Editorial: From Heparin to Ethnobotany

By Len Monheit

The past week has been busy, on and off headlines. Beginning with headlines first, the Baxter heparin issue continues to percolate, with product recalls in both Canada and the United States (thanks to those emphasizing this point), and a scramble to confirm the presence of over-sulfated chondroitin sulphate. On the industry front, work behind the scenes from our analytical gurus involves assessing the ability of the recently approved AOAC analytical method for chondroitin sulfate to be part of a toolkit moving forward, or at least for the method’s potential to be adapted for this purpose. Whether or not this does occur, it’s important to note that our (industry’s) analytical community is at work to ensure that, where suitable and validated methods are used in industry, that this particular contamination issue does not become a potential stumble for supplements.

As the heparin story evolves, the fragility of the supply chain becomes quite evident, as does the fragility of parallel chains. This is one aspect of the issue that makes it, while not specifically supplement-related, potentially supplement affecting. Melamine was not a supplement issue, but if you ask manufacturers and retailers what the most burning ingredient issue they face is, somewhere in the top two or three, they’ll identify ingredient source, specifically Chinese materials. The encompassing solution in both instances is supply chain integrity, certainly a key supplement (and food) concern.

Similarly, FDA recalls at the end of the week involving Total Body Formula (http://www.npicenter.com/anm/templates/newsATemp.aspx?articleid=20901&zoneid=18) , Hero and Blue Steel (http://www.npicenter.com/anm/templates/newsATemp.aspx?articleid=20909&zoneid=18) , one might argue, are not specifically supplement issues as they involve ‘unapproved new drugs’ or are issues of industry outliers practicing poor, if any, quality control. In the case of Hero and Blue Steel as unapproved drugs, the products are marketed and identified as a supplement, consumers perceive them as such and fundamentally, the news filters which send them to my (and other) system(s) are for ‘supplements’ and not ‘drugs’. In the case of Total Body Formula, we’ve got a concern with levels of selenium indicating a high likelihood of either fundamental quality control or basic record keeping integrity – a GMP issue you think?

All of the issues described above point to the rising importance of an increasingly communicative (and proactive) analytical community, and the need for much enhanced education of industry executives on analytical issues, definitions, problems and pitfalls. The other side of this issue is another long-standing vulnerability – supply chain integrity. If heparin doesn’t hammer it home, manufacturer and ingredient company responsibility for all supply chain practices and processes is on its way to becoming the single most defining practice for our sector.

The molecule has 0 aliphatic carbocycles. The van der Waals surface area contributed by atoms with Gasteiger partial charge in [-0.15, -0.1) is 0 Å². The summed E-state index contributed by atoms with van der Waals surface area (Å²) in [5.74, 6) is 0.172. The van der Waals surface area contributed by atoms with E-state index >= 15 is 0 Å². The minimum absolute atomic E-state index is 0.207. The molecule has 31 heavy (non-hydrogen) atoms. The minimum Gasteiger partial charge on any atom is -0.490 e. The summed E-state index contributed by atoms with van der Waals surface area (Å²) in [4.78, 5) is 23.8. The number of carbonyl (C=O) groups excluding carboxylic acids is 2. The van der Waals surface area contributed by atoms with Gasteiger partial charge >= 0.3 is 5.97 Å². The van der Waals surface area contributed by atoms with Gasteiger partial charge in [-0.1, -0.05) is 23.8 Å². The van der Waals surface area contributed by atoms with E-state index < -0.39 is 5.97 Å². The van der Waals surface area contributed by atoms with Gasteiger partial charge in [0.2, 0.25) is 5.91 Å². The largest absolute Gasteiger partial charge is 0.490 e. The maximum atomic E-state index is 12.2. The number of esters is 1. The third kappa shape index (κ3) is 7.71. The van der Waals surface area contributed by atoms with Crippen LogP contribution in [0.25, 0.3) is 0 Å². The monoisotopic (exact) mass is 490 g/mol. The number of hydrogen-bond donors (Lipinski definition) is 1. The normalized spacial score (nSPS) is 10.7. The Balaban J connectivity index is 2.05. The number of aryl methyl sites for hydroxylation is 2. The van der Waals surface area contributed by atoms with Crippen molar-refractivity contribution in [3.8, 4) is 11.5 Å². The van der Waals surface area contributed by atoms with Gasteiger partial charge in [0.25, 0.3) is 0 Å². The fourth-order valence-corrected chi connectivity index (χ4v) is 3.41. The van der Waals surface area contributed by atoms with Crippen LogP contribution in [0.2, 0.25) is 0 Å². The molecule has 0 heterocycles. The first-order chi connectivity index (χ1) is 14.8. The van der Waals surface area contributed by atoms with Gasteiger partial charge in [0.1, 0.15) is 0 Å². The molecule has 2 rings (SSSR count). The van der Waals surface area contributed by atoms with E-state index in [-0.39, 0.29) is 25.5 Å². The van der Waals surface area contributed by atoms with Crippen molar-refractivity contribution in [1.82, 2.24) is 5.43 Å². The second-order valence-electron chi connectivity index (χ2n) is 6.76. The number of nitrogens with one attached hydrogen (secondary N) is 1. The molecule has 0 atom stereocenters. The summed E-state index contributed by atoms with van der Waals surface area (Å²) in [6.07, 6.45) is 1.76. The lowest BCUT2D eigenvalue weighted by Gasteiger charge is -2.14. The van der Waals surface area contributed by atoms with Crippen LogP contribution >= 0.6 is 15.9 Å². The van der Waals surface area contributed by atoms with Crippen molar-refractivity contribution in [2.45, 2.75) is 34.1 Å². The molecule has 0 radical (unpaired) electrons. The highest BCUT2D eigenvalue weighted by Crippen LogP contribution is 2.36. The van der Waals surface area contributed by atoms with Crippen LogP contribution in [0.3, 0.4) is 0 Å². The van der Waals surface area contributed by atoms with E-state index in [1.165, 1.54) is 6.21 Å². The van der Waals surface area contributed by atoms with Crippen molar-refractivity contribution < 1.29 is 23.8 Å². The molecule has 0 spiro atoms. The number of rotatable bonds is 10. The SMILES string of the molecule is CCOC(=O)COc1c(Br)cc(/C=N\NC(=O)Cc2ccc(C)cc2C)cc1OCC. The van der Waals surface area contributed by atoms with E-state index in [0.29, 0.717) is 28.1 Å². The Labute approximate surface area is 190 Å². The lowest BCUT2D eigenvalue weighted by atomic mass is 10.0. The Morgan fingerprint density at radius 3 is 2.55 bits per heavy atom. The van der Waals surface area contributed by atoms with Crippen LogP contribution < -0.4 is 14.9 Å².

Now for a whopping switch of gears, hopefully with a bit of a tie-up at the end.

This past week, I co-chaired the 5th annual Natural Health Products Research Society annual conference, Science Across Borders, in Toronto, Canada. Perhaps obviously, a good portion of the conference dealt with the subject of ethnobotany, as this field certainly envelops both borders and healing paradigms. The profile of the researchers and the quality of the presentations opened doors for me in beginning to understand his environment, and more importantly, the researchers who pursue ethnobotany with such passion and commitment. Over the course of three days, we heard about Peru, Micronesia, Cuba, India and more from aboriginal healing practices to cultural and socio-economic considerations and constraints which actually provide a new twist on sustainability in our industry. For just as the product must be produced in a long-term sustainable manner, so too cultural integrity and sustainability is absolutely critical. Would kava still be available and would health concerns be mitigated had its adoption been better managed to preserve cultural integrity? I saw researchers and collaborators involved in far-reaching projects intending to preserve integrity at many interface points, including the discussion of intellectual property rights as they apply to aboriginal traditions.

Of course, product quality and characterization becomes a challenge as scientific capability strikes traditional medicine. ‘Just because we can’, makes for an interesting transition as we try to characterize plants that have been in use for thousands of years, compounding the numerous other analytical challenges arising from GMP compliance and market forces. On this quality front, one of the NHPRS conference presentations was made by Canada’s Natural Health Products Directorate, specifically by Dr. Robin Marles, dealing with a regulatory response to an adverse event alleged to involve black cohosh, involving collaboration amongst several departments, ultimately determining that this adverse reaction involved a product that was not black cohosh, and therefore at least this specific incident could not be ascribed in any way to the consumption of black cohosh. Perhaps further work would indicate that other recent adverse events around the world, also represent adulterated product...

We are a global industry, and whether we’re talking sourcing, ethnobotany, adverse events, sustainability, product quality or other issues and parameters, it is only through the establishment and maintenance of international networks that industry and product integrity can reach fullest potential.

In my opinion, this past week points that out clearly.

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